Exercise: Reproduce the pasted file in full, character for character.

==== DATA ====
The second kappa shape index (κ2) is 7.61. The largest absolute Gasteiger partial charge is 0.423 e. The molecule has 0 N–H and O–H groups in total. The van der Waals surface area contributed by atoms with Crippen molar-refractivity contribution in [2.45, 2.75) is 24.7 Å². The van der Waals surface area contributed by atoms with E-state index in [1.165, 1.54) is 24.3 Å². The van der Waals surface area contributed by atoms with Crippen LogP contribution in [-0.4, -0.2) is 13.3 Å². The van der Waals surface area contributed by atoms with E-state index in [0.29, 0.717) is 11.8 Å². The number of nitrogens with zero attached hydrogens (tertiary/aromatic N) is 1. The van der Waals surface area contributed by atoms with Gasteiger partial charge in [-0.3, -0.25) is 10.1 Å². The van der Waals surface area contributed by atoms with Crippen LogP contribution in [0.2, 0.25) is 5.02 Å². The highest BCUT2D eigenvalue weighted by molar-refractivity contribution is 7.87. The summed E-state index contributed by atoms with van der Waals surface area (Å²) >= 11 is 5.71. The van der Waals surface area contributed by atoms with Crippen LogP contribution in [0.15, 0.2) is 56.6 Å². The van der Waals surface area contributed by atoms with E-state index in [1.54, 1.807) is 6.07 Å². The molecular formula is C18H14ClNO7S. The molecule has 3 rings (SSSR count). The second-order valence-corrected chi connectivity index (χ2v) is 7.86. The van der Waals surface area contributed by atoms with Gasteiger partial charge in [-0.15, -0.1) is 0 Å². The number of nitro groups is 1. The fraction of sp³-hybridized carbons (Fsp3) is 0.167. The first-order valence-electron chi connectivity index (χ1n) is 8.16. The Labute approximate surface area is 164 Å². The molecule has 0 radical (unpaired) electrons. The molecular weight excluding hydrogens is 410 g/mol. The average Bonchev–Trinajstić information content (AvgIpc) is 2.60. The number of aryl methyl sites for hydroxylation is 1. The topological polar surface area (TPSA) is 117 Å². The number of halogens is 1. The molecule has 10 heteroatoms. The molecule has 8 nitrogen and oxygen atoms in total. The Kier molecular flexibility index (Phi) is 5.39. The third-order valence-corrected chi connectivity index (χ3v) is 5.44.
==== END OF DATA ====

The second kappa shape index (κ2) is 7.61. The largest absolute Gasteiger partial charge is 0.423 e. The molecule has 0 N–H and O–H groups in total. The van der Waals surface area contributed by atoms with Crippen molar-refractivity contribution in [2.45, 2.75) is 24.7 Å². The van der Waals surface area contributed by atoms with E-state index in [1.165, 1.54) is 24.3 Å². The van der Waals surface area contributed by atoms with Crippen LogP contribution in [-0.4, -0.2) is 13.3 Å². The van der Waals surface area contributed by atoms with E-state index in [0.29, 0.717) is 11.8 Å². The number of nitrogens with zero attached hydrogens (tertiary/aromatic N) is 1. The van der Waals surface area contributed by atoms with Gasteiger partial charge in [-0.3, -0.25) is 10.1 Å². The van der Waals surface area contributed by atoms with Crippen LogP contribution in [0.2, 0.25) is 5.02 Å². The highest BCUT2D eigenvalue weighted by molar-refractivity contribution is 7.87. The summed E-state index contributed by atoms with van der Waals surface area (Å²) >= 11 is 5.71. The van der Waals surface area contributed by atoms with Crippen LogP contribution in [0.15, 0.2) is 56.6 Å². The van der Waals surface area contributed by atoms with E-state index in [1.54, 1.807) is 6.07 Å². The molecular formula is C18H14ClNO7S. The molecule has 3 rings (SSSR count). The second-order valence-corrected chi connectivity index (χ2v) is 7.86. The van der Waals surface area contributed by atoms with Gasteiger partial charge in [-0.15, -0.1) is 0 Å². The number of nitro groups is 1. The fraction of sp³-hybridized carbons (Fsp3) is 0.167. The first-order valence-electron chi connectivity index (χ1n) is 8.16. The Labute approximate surface area is 164 Å². The molecule has 0 radical (unpaired) electrons. The molecular weight excluding hydrogens is 410 g/mol. The average Bonchev–Trinajstić information content (AvgIpc) is 2.60. The number of aryl methyl sites for hydroxylation is 1. The topological polar surface area (TPSA) is 117 Å². The number of halogens is 1. The molecule has 10 heteroatoms. The molecule has 8 nitrogen and oxygen atoms in total. The Kier molecular flexibility index (Phi) is 5.39. The third-order valence-corrected chi connectivity index (χ3v) is 5.44.